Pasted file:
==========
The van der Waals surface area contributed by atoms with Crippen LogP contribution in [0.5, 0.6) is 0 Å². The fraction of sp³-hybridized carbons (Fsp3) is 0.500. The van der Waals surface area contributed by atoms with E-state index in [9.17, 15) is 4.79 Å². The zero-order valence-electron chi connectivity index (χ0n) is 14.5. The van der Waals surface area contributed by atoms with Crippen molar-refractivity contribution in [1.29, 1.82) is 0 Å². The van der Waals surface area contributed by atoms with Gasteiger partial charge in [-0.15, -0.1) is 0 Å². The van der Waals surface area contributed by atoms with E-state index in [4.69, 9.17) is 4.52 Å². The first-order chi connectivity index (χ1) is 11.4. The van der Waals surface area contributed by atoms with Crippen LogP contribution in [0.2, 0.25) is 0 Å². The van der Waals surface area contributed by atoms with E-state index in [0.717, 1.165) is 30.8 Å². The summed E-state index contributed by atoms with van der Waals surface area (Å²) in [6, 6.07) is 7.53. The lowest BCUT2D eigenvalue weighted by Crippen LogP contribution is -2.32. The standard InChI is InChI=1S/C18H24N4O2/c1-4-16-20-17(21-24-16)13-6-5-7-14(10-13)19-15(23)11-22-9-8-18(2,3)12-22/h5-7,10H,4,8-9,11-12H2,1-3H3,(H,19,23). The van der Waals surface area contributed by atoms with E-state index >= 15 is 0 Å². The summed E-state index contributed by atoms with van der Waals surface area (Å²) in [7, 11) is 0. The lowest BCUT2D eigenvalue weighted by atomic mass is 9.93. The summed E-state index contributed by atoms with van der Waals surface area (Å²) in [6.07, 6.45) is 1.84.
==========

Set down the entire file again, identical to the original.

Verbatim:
The van der Waals surface area contributed by atoms with Crippen LogP contribution in [0.5, 0.6) is 0 Å². The fraction of sp³-hybridized carbons (Fsp3) is 0.500. The van der Waals surface area contributed by atoms with E-state index in [9.17, 15) is 4.79 Å². The zero-order valence-electron chi connectivity index (χ0n) is 14.5. The van der Waals surface area contributed by atoms with Crippen molar-refractivity contribution in [1.29, 1.82) is 0 Å². The van der Waals surface area contributed by atoms with Gasteiger partial charge in [-0.15, -0.1) is 0 Å². The van der Waals surface area contributed by atoms with E-state index in [4.69, 9.17) is 4.52 Å². The first-order chi connectivity index (χ1) is 11.4. The van der Waals surface area contributed by atoms with Crippen LogP contribution in [0.2, 0.25) is 0 Å². The van der Waals surface area contributed by atoms with E-state index in [0.717, 1.165) is 30.8 Å². The summed E-state index contributed by atoms with van der Waals surface area (Å²) in [6, 6.07) is 7.53. The lowest BCUT2D eigenvalue weighted by Crippen LogP contribution is -2.32. The standard InChI is InChI=1S/C18H24N4O2/c1-4-16-20-17(21-24-16)13-6-5-7-14(10-13)19-15(23)11-22-9-8-18(2,3)12-22/h5-7,10H,4,8-9,11-12H2,1-3H3,(H,19,23). The van der Waals surface area contributed by atoms with E-state index >= 15 is 0 Å². The summed E-state index contributed by atoms with van der Waals surface area (Å²) in [7, 11) is 0. The lowest BCUT2D eigenvalue weighted by atomic mass is 9.93. The summed E-state index contributed by atoms with van der Waals surface area (Å²) in [6.07, 6.45) is 1.84.